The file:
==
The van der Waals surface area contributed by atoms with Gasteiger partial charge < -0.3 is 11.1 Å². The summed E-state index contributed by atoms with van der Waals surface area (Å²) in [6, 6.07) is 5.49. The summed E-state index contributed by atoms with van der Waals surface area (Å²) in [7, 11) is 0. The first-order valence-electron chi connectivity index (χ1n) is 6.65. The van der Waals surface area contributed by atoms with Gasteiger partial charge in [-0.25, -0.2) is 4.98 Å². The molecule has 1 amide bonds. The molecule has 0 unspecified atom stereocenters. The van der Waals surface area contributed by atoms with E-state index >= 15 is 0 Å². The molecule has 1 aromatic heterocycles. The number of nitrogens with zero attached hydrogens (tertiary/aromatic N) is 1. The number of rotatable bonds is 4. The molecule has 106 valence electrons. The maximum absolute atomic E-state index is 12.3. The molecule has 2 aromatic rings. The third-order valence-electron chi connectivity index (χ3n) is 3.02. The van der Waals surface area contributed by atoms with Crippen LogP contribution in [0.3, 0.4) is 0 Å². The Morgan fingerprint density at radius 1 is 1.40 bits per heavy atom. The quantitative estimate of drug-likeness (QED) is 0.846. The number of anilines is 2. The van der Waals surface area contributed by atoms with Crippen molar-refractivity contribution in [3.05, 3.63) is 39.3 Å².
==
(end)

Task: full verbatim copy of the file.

The van der Waals surface area contributed by atoms with Gasteiger partial charge < -0.3 is 11.1 Å². The summed E-state index contributed by atoms with van der Waals surface area (Å²) in [6, 6.07) is 5.49. The summed E-state index contributed by atoms with van der Waals surface area (Å²) in [7, 11) is 0. The first-order valence-electron chi connectivity index (χ1n) is 6.65. The van der Waals surface area contributed by atoms with Gasteiger partial charge in [-0.25, -0.2) is 4.98 Å². The molecule has 1 amide bonds. The molecule has 0 unspecified atom stereocenters. The van der Waals surface area contributed by atoms with E-state index >= 15 is 0 Å². The molecule has 1 aromatic heterocycles. The number of nitrogens with zero attached hydrogens (tertiary/aromatic N) is 1. The number of rotatable bonds is 4. The molecule has 106 valence electrons. The maximum absolute atomic E-state index is 12.3. The molecule has 2 aromatic rings. The third-order valence-electron chi connectivity index (χ3n) is 3.02. The van der Waals surface area contributed by atoms with Crippen LogP contribution in [0.3, 0.4) is 0 Å². The Morgan fingerprint density at radius 1 is 1.40 bits per heavy atom. The quantitative estimate of drug-likeness (QED) is 0.846. The number of anilines is 2. The van der Waals surface area contributed by atoms with Crippen molar-refractivity contribution in [3.05, 3.63) is 39.3 Å².